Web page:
- Managing Cultural Diversity: Managing different employees from different cultures in the same organisation is a complex activity. Employees from each country think differently, perceptions are different towards work culture, the languages change, vocabulary differs and even non verbal communications are quite different from each region. This makes the task of the human resource department challenging due to globalization.
- Managing Expatriates: Preparing the home country employees to work in a different country is a herculean task. The beliefs, value system, culture, attitude are diverse in nature. Recruiting, retaining and motivating expatriates have a major impact on the business. Understanding expatriate’s need is a prime concern for the human resource team.
- Difference in the Employment Laws: The employment laws or the labour laws differ from one country to another. The understanding of not only the monetary benefits becomes essential but also the non monetary benefits such as leaves, flexi timings are important to be included in the human resource policy.
- Managing Outsourcing of employees: Outsourced employees to manage business are the big impact of globalization. Managing the BPO, KPO employees working with a different culture, different language, working in completely opposite shifts is a new shift in the area of human resources. Managing the expectation of these employees is a challenge for today’s HR and this challenge is a result of globalization.
- Managing virtual employees: Majority of the information technology based organisations have employees working “on-site” at a client’s location which is completely new to them. The virtual employees have to be managed, retained and motivated in a different way unlike the “off-shore” employees. This practice of managing the virtual employees is a result of organisations going global.
- Corporate Social Responsibility: Corporate houses actively participating in the practice of doing for the betterment of the society has emerged from the western countries. It is one of the ways make the presence felt in the host countries. Employees are encouraged to participate in such activities which help to reduce stress working with MNC’s.
- Coping with flexible working hours: The practice of flexible working hours has emerged as one of the retention initiative of workforce specially women employees who can maintain the work life balance. This practice of flexible working hours is result of working beyond normal time zones. Organisations which have a global presence need the attention of employees at various time zones which is not possible for all employees doing a continuous shift. Hence this practice emerged from globalization and has a positive impact on the HRM practice.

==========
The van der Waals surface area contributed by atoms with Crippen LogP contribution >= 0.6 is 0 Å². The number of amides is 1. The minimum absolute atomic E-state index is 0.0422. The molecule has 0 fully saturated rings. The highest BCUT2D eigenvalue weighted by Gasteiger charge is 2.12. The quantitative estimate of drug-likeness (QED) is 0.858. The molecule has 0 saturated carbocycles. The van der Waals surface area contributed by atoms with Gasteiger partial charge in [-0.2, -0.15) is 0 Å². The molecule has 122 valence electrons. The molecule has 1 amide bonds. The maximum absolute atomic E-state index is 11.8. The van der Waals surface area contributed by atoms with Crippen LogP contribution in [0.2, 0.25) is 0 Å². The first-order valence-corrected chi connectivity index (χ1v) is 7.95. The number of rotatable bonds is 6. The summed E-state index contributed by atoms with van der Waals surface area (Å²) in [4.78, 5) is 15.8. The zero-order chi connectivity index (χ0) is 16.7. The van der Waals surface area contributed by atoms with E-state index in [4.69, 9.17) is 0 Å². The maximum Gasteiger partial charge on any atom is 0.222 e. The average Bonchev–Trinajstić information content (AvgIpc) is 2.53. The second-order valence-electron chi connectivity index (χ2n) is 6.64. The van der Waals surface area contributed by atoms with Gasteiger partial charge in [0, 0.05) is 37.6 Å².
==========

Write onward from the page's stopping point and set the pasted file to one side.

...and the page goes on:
- Evolution of more part-time and temporary work (especially among women, the elderly and students): The concept of part time employment, contract jobs have emerged from the practice of MNC’s since hundred percent of workforce on permanent payroll is quite a expensive matter to these organisations. Majority of large MNC’s in the information technology sector has their employees under contract employment.
- Coping up with emerging technologies & quality measures: Every employee in today’s leading organisation is being trained with the latest technologies especially with the ERP concept like SAP or Peoplesoft. This step has been taken by MNC’s to equip the employees with latest technology enabling the employees to cope up with the changing technology. Certifications like Six Sigma are availed to employees to manage the business on an international platform.
- Changing perspective from subordinates to business partners: The shift has been observed in today’s MNC that culture of subordinates is getting extinct. Employees have been treated as business partners’ i.e every employee is responsible towards the growth of the organisation and considered as a partner in the company. This impact is the result of globalization.
International Human Resource Management: Performing the HRM functions across the globe for the organisation.
International human resource management is all about the world wide management of human resources – Process of sourcing, allocating, and effectively utilising their skill, knowledge, ideas, plan and perspective in responding to TQM.
The process of procuring, allocating and effectively utilizing human resources in an international business is called International Human Resource Management or IHRM. International Human Resource Management is the process of sourcing, allocating and effectively utilizing human resources in a multinational organization.